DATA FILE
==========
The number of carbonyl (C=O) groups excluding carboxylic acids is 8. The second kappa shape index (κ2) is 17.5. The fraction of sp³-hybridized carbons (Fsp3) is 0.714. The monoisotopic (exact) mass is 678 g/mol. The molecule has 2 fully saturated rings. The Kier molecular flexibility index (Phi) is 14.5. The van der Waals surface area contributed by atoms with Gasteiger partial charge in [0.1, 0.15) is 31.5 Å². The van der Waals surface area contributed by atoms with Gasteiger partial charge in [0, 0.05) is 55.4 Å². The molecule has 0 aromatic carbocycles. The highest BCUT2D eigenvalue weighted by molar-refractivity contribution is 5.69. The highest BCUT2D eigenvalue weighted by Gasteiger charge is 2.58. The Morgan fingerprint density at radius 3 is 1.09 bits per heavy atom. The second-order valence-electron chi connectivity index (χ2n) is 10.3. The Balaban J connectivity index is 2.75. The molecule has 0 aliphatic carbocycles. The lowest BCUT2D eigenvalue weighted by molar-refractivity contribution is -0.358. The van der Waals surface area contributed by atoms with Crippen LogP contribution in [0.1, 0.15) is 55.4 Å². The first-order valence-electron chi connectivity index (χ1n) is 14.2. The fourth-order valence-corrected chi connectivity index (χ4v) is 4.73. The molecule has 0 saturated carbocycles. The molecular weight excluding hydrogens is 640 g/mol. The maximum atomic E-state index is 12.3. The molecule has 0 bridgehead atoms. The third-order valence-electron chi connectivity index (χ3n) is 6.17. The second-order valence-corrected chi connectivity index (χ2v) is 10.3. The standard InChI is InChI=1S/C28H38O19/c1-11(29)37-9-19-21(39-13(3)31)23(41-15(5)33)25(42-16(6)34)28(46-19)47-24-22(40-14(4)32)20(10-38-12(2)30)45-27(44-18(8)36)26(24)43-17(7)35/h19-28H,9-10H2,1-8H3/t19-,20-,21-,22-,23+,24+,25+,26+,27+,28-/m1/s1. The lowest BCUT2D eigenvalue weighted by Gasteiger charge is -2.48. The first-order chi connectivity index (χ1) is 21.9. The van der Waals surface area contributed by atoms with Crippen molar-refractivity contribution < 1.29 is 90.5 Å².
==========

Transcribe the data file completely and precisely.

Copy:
The number of carbonyl (C=O) groups excluding carboxylic acids is 8. The second kappa shape index (κ2) is 17.5. The fraction of sp³-hybridized carbons (Fsp3) is 0.714. The monoisotopic (exact) mass is 678 g/mol. The molecule has 2 fully saturated rings. The Kier molecular flexibility index (Phi) is 14.5. The van der Waals surface area contributed by atoms with Gasteiger partial charge in [0.1, 0.15) is 31.5 Å². The van der Waals surface area contributed by atoms with Gasteiger partial charge in [0, 0.05) is 55.4 Å². The molecule has 0 aromatic carbocycles. The highest BCUT2D eigenvalue weighted by molar-refractivity contribution is 5.69. The highest BCUT2D eigenvalue weighted by Gasteiger charge is 2.58. The Morgan fingerprint density at radius 3 is 1.09 bits per heavy atom. The second-order valence-electron chi connectivity index (χ2n) is 10.3. The Balaban J connectivity index is 2.75. The molecule has 0 aliphatic carbocycles. The lowest BCUT2D eigenvalue weighted by molar-refractivity contribution is -0.358. The van der Waals surface area contributed by atoms with Crippen LogP contribution in [0.1, 0.15) is 55.4 Å². The first-order valence-electron chi connectivity index (χ1n) is 14.2. The fourth-order valence-corrected chi connectivity index (χ4v) is 4.73. The molecule has 0 saturated carbocycles. The molecular weight excluding hydrogens is 640 g/mol. The maximum atomic E-state index is 12.3. The molecule has 0 bridgehead atoms. The third-order valence-electron chi connectivity index (χ3n) is 6.17. The second-order valence-corrected chi connectivity index (χ2v) is 10.3. The standard InChI is InChI=1S/C28H38O19/c1-11(29)37-9-19-21(39-13(3)31)23(41-15(5)33)25(42-16(6)34)28(46-19)47-24-22(40-14(4)32)20(10-38-12(2)30)45-27(44-18(8)36)26(24)43-17(7)35/h19-28H,9-10H2,1-8H3/t19-,20-,21-,22-,23+,24+,25+,26+,27+,28-/m1/s1. The lowest BCUT2D eigenvalue weighted by Gasteiger charge is -2.48. The first-order chi connectivity index (χ1) is 21.9. The van der Waals surface area contributed by atoms with Crippen molar-refractivity contribution < 1.29 is 90.5 Å².